Henri de Lubac and Karl Barth tend to be played off against one another in regard to the issue of nature and grace. De Lubac, as is well known argued that the “natural” is inherently oriented towards its “supernatural” end in Christ. Thus there is no realm of “pure nature” irrespective of the supernatural end of redemption. Barth, it is thought argued in contrast that “nature” bears no inherent ordering towards the supernatural at all. For Barth grace is an apocalypse which shatters a completely estranged natural order. However, a closer reading of both Barth and de Lubac bears out that the difference between them should not be located in the issue of nature and grace–the differences between Barth and de Lubac, which are important are to be found elsewhere.
De Lubac nowhere suggests what Barth explicitly denies, namely that there is a natural order which participates with God in an “unbroken” manner. Nature, for de Lubac is not a divine seed, but rather an emptiness which is “ordered” to its fulfillment in Christ precisely because it exists as a privation. Nature for de Lubac is no sort of divine seed, or immanent movement toward the supernatural, rather it is instilled with a desire for the supernatural that is born precisely out of its own poverty. “Between nature as it exists and the supernatural for which God destines it, the distance is as great, the difference is as radical, as that between non-being and being: for to pass from one to the other is not merely to pass into ‘more being,’ but to pass into a different type of being. It is a crossing by grace of an impassable barrier.” (The Mystery of the Supernatural, 83) What de Lubac denied in his controversy with neoschoalsticism was the claim that the natural and the supernatural have utterly separate ends in and of themselves. His intent was never to affirm that there is any sort of immanent potentiality in nature to move towards God. “In short, for Christians created nature is no kind of divine seed. . . . The longing that surges from this ‘depth’ of the soul is a longing ‘born of a lack’ and not arising from ‘the beginnings of possession.’” (p. 84)
This notion is strikingly in line what Barth’s own claims, ironically enough the “iconoclastic” Barth of Romans. In his discussion of Romans 1 and the issue of the “natural” knowledge of God in creation, Barth argues that what is known about God is precisely that God is unknown. All humankind knows that they do not know God and that those they do know as gods are in fact no gods at all. Thus, rather than honor that which they do not know, humanity exchanges the glory of the unknown God for that of the known “No-Gods” whom they idolatrously worship. However, it is an act of suppression which never extinguishes the inner desire for that true God that all human know they do not know outside of Christ. Thus, as Barth argues “though men shall continue to prefer their ‘No-God’ to the divine paradox; though the manifestation of what cannot be made known be the impossibility before which only the thoughtless are not terrified; yet the faithfulness of God to men still abides; there still abides too that profound agreement between the will of God and that which men, longing to be freed from themselves, also secretly desire; there abides the divine answer which is given to us when the final human question awakens in us.” (Barth, Romans, 41, italics added)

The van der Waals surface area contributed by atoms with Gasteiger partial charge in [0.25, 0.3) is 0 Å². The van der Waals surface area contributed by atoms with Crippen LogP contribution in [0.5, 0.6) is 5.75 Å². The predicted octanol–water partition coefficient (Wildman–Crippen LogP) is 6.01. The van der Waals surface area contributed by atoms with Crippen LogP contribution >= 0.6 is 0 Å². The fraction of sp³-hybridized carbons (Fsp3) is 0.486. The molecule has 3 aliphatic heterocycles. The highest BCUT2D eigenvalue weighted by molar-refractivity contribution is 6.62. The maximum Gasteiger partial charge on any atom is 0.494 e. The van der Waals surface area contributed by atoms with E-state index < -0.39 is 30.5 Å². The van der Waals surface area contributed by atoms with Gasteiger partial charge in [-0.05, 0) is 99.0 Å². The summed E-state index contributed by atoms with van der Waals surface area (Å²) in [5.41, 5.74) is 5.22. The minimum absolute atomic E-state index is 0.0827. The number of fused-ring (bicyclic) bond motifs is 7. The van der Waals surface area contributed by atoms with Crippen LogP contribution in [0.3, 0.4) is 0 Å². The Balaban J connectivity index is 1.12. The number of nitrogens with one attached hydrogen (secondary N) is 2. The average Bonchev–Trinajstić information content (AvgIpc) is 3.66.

Barth does not posit a realm of “pure nature” or the sort of extrinsicism what de Lubac excoriated in connection with neoscholasticism. Rather both theologians, in different, but strikingly similar ways argued that nature is itself an emptiness longing for fullness that lies utterly beyond it. Nature has no autonomous power to mover toward God, nor an immanent movement towards God operative within it. Nature is that which secretly desires that which it does not know, the “mystery of the World” (Jüngel) which dissolves and establishes the very foundations of creation in transfiguring all things into the novum of the new heavens and new earth.